Some of us are desperate enough to find the secret to losing weight fast. Sometimes, just hearing the word “fat” would make you want to skip the fat-filled food, but do we really even know what’s putting on the pounds? Better yet, do we know what is bad for our health? With countless studies about the multitudes of dietary plans, why is obesity still a pressing issue nowadays? It does not only prove the loopholes in a lot of researches on dietary science but also speaks about the common misconceptions.
A good argument done by a group of scientists today may be refuted by a better point tomorrow, as is the case with many pieces of researches on nutrition. One of the most debated topics is whether fat or sugar is the devil behind the health problems we face today. Jerome Groopman of New Yorker focused on two health books “The Secret Life of Fat” by Sylvia Tara and “The Case Against Sugar” by Gary Taubes, which, although presented valid points, may have supporting details that stem from complex ideas.
Sylvia discussed in her book the three forms of fat, which were classified according to color – brown, usually on the neck, heart, and back, is filled with mitochondria; white, the kind we need to burn and stores energy; and beige, which becomes brown if we work out.
She cited physician Gokhan Hotamisligil’s findings that molecule TNF-Alpha is the causal link between Type 2 diabetes and obesity. The former disease happens when the body is not able to use the insulin produced. The results showed that the said molecule is made by fat and is the reason for resistance to the peptide hormone that breaks down sugar – the findings amazed the author, although she forgot to mention that the experiment was done on rodents, not humans.
The writer also said obesity may be linked with viruses, noting of a certain kind called Ad-36, which could make chickens fat. Sylvia said that there were more antibodies for it found in overweight people than those with slender physiques. Jerome points out that there is yet to be a study saying Ad-36 can be passed on to humans.
How Fat Became Our Enemy
During the postwar years, University of Minnesota physiologist Ancel Keys laid out the first sustained attack on fat. He specifically looked at the increasing rate of businessmen who had heart attacks. Thereafter he concluded that it was the saturated fat usually in meat and dairy products that are the culprit, which had jolted the public at the time.
Meanwhile, Taubes tout sugar as the bad guy, so much so that he held it responsible for a host of diseases like heart disease, stroke, Alzheimer’s, diabetes, and cancer, along with other related issues like gout, polycystic ovarian syndrome, asthma, varicose veins, inflammatory bowel disease, and rheumatoid arthritis. However, Jerome accused the author of cherry-picking studies to support his claims, including one where those from a developing world who moved to the West became obese.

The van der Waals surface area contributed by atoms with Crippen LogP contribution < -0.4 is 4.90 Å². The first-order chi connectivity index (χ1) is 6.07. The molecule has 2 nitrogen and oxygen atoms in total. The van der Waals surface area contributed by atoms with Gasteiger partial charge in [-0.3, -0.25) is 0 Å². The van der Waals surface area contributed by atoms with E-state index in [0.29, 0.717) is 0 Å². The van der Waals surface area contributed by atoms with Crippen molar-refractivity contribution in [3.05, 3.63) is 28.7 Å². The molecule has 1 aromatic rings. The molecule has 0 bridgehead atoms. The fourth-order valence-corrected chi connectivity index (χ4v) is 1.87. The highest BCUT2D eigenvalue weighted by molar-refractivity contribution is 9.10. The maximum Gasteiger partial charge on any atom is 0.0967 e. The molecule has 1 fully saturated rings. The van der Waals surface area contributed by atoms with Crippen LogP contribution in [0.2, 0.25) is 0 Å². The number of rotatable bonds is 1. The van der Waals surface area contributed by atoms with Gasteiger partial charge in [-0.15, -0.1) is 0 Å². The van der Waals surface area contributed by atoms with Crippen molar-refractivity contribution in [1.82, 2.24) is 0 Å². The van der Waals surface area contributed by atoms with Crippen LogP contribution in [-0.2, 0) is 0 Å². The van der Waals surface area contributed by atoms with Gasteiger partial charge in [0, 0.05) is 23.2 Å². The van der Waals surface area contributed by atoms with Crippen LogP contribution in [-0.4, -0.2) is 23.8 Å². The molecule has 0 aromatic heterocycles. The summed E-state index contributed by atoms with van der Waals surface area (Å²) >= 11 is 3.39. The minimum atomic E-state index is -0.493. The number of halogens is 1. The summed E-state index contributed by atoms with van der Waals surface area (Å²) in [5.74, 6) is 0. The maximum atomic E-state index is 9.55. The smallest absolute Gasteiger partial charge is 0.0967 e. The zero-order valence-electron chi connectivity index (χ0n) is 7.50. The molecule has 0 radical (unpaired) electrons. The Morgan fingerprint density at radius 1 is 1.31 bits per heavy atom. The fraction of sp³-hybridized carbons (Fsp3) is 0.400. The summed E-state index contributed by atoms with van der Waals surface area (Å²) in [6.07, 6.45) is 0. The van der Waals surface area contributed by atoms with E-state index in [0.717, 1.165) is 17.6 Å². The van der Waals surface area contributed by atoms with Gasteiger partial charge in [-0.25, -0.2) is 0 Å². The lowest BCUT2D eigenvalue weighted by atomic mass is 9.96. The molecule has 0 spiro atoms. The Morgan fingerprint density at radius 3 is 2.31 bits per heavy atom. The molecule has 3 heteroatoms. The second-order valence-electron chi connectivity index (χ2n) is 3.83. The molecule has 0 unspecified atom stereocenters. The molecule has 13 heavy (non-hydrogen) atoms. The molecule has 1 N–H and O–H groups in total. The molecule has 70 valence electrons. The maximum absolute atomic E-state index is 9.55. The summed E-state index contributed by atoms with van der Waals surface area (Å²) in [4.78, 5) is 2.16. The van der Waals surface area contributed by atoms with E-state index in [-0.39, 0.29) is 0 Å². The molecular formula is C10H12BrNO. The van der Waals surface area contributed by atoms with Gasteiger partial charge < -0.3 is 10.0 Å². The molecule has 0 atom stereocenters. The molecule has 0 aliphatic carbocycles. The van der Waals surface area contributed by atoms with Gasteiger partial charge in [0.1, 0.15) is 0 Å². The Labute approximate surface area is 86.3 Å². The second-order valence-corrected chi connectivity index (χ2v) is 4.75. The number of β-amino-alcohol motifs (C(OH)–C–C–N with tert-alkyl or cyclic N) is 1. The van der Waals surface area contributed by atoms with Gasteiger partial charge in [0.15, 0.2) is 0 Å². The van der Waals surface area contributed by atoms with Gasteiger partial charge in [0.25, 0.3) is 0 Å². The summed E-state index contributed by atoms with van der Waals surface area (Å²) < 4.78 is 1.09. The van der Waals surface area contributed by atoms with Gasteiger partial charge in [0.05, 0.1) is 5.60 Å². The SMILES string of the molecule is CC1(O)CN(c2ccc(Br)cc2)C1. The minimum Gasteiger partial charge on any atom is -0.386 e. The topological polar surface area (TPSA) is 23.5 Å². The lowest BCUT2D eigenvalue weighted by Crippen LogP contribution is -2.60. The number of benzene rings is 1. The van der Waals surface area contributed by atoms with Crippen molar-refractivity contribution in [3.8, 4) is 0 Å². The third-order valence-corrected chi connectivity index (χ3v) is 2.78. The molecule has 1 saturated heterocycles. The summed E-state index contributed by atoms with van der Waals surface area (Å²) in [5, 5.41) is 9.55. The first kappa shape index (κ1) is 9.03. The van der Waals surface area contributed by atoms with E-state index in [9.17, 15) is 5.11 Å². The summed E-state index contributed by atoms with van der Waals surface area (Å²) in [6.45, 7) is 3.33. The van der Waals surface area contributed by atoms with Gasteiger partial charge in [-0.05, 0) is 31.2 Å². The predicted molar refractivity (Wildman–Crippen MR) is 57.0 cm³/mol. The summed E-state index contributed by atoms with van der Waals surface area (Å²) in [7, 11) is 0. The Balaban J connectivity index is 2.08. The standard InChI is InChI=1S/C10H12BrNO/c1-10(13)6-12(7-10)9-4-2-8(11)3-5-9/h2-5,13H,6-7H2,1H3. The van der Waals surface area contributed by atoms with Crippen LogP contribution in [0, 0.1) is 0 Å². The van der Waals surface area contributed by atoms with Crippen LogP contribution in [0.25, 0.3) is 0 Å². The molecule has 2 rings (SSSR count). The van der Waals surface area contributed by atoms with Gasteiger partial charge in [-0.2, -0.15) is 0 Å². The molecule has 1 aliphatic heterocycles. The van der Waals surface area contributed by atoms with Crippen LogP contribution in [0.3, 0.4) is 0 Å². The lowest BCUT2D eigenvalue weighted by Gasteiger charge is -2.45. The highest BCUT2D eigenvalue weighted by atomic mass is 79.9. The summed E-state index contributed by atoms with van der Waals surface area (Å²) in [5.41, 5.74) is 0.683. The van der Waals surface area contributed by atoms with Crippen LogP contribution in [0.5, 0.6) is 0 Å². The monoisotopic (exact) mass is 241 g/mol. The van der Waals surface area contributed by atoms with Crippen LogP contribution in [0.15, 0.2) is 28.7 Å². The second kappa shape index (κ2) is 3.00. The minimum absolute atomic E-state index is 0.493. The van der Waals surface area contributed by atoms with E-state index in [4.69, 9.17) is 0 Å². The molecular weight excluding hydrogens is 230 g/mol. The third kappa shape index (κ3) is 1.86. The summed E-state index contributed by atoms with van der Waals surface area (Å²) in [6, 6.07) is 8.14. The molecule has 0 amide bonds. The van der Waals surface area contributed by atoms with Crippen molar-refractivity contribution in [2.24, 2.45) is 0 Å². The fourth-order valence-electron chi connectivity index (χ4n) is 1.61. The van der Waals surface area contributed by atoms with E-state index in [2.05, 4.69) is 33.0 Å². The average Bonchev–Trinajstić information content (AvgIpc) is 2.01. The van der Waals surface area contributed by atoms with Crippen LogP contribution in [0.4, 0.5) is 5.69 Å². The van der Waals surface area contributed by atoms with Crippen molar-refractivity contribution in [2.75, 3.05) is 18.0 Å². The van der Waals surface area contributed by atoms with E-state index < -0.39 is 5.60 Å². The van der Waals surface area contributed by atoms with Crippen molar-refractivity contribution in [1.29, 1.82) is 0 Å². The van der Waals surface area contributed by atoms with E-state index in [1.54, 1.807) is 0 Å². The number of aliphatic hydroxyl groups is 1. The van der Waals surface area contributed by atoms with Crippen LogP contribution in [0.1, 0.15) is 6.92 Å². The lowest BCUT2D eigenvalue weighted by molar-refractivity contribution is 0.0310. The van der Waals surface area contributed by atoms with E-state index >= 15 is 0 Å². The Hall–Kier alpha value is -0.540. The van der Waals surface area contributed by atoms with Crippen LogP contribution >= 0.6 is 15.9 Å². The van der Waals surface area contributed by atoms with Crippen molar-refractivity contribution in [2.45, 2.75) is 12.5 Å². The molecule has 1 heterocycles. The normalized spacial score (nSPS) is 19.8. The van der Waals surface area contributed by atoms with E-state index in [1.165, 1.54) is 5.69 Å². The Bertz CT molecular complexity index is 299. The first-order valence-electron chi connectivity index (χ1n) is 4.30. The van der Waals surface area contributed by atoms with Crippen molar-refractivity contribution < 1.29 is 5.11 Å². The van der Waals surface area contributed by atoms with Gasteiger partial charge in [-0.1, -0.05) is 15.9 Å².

Taubes believes that if sugar causes obesity and diabetes, then it could also be the suspect for the other diseases mentioned. Jerome contradicts the claim, saying there’s still no science that proves these are closely related.
Manufacturers’ Moves to Mask Sugar Risks
Moreover, Taubes tried to show how the industry attempted to conceal the bad effects of sugar on our bodies, teaching that fat was not the devil’s incarnate. When sugar was touted as an empty calorie in 1943, manufacturers devised a plan in which they would tap experts to countersign the idea that the product doesn’t have health risks and is a source of energy, and to use the scientists as part of their public relations campaign.
Jerome said that while there are promising and contradicting studies that pop out of nowhere, it is best we focus on what he called gradual advances, including the commonality among the studies that trans-fat worsens cardiovascular illnesses.
A BBC documentary titled “Fat vs Sugar,” meanwhile, put twin brothers to test, one with a low-carb diet, the other with a low-fat plan. The result showed that the low-carb person shed 4 kilos while the other, 1 kilo. The show later on concluded that what’s best is to stick with a plan that avoids processed food that has sugar and fat altogether.
The Premier Physicians Network also said that there is no one answer as to which of the two is worse, but it highlighted the importance of a balanced diet. The National Institute of Health suggests decreasing intake of bad fat and sugar for a nutritious diet.